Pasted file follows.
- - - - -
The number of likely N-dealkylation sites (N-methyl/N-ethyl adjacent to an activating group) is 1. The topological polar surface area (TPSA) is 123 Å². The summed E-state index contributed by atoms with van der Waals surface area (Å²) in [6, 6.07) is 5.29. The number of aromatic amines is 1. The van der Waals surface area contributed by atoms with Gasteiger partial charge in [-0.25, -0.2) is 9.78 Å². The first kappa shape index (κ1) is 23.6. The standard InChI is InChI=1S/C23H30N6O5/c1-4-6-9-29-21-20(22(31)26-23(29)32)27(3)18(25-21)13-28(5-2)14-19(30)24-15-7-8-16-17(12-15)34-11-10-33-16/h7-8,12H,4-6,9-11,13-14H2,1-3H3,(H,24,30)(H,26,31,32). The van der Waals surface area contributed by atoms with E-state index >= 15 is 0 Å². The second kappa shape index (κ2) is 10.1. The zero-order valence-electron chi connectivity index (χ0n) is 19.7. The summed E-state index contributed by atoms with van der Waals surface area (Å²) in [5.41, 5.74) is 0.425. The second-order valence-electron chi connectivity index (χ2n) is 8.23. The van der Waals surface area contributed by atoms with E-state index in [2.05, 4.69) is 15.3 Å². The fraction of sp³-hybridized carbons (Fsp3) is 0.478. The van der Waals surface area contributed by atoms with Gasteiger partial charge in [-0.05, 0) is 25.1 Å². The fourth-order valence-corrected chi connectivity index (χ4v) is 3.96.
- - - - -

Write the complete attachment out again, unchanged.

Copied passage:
The number of likely N-dealkylation sites (N-methyl/N-ethyl adjacent to an activating group) is 1. The topological polar surface area (TPSA) is 123 Å². The summed E-state index contributed by atoms with van der Waals surface area (Å²) in [6, 6.07) is 5.29. The number of aromatic amines is 1. The van der Waals surface area contributed by atoms with Gasteiger partial charge in [-0.25, -0.2) is 9.78 Å². The first kappa shape index (κ1) is 23.6. The standard InChI is InChI=1S/C23H30N6O5/c1-4-6-9-29-21-20(22(31)26-23(29)32)27(3)18(25-21)13-28(5-2)14-19(30)24-15-7-8-16-17(12-15)34-11-10-33-16/h7-8,12H,4-6,9-11,13-14H2,1-3H3,(H,24,30)(H,26,31,32). The van der Waals surface area contributed by atoms with E-state index >= 15 is 0 Å². The second kappa shape index (κ2) is 10.1. The zero-order valence-electron chi connectivity index (χ0n) is 19.7. The summed E-state index contributed by atoms with van der Waals surface area (Å²) in [5.41, 5.74) is 0.425. The second-order valence-electron chi connectivity index (χ2n) is 8.23. The van der Waals surface area contributed by atoms with E-state index in [2.05, 4.69) is 15.3 Å². The fraction of sp³-hybridized carbons (Fsp3) is 0.478. The van der Waals surface area contributed by atoms with Gasteiger partial charge in [-0.05, 0) is 25.1 Å². The fourth-order valence-corrected chi connectivity index (χ4v) is 3.96.